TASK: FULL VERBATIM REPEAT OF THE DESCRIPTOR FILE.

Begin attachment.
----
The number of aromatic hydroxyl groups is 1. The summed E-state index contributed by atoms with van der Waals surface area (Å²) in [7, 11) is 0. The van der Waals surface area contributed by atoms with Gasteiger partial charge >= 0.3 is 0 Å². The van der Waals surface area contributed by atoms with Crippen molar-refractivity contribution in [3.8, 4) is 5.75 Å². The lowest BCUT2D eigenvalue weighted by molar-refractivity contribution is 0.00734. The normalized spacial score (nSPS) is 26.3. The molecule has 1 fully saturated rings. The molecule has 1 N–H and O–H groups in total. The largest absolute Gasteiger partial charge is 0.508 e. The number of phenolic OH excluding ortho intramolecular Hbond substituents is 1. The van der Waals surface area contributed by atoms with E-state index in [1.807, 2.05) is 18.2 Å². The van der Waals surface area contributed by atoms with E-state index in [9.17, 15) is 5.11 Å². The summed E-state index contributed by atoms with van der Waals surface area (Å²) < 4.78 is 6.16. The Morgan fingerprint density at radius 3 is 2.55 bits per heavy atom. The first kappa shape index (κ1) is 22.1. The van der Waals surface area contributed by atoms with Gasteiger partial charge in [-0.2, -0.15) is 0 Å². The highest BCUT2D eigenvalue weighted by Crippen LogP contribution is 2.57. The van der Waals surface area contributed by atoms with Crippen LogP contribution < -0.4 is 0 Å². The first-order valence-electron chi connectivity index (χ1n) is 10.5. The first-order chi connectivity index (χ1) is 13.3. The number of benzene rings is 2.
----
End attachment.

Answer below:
The number of aromatic hydroxyl groups is 1. The summed E-state index contributed by atoms with van der Waals surface area (Å²) in [7, 11) is 0. The van der Waals surface area contributed by atoms with Gasteiger partial charge >= 0.3 is 0 Å². The van der Waals surface area contributed by atoms with Crippen molar-refractivity contribution in [3.8, 4) is 5.75 Å². The lowest BCUT2D eigenvalue weighted by molar-refractivity contribution is 0.00734. The normalized spacial score (nSPS) is 26.3. The molecule has 1 fully saturated rings. The molecule has 1 N–H and O–H groups in total. The largest absolute Gasteiger partial charge is 0.508 e. The number of phenolic OH excluding ortho intramolecular Hbond substituents is 1. The van der Waals surface area contributed by atoms with E-state index in [1.807, 2.05) is 18.2 Å². The van der Waals surface area contributed by atoms with E-state index in [9.17, 15) is 5.11 Å². The summed E-state index contributed by atoms with van der Waals surface area (Å²) < 4.78 is 6.16. The Morgan fingerprint density at radius 3 is 2.55 bits per heavy atom. The first kappa shape index (κ1) is 22.1. The van der Waals surface area contributed by atoms with Gasteiger partial charge in [-0.2, -0.15) is 0 Å². The highest BCUT2D eigenvalue weighted by Crippen LogP contribution is 2.57. The van der Waals surface area contributed by atoms with Crippen LogP contribution < -0.4 is 0 Å². The first-order valence-electron chi connectivity index (χ1n) is 10.5. The first-order chi connectivity index (χ1) is 13.3. The number of benzene rings is 2.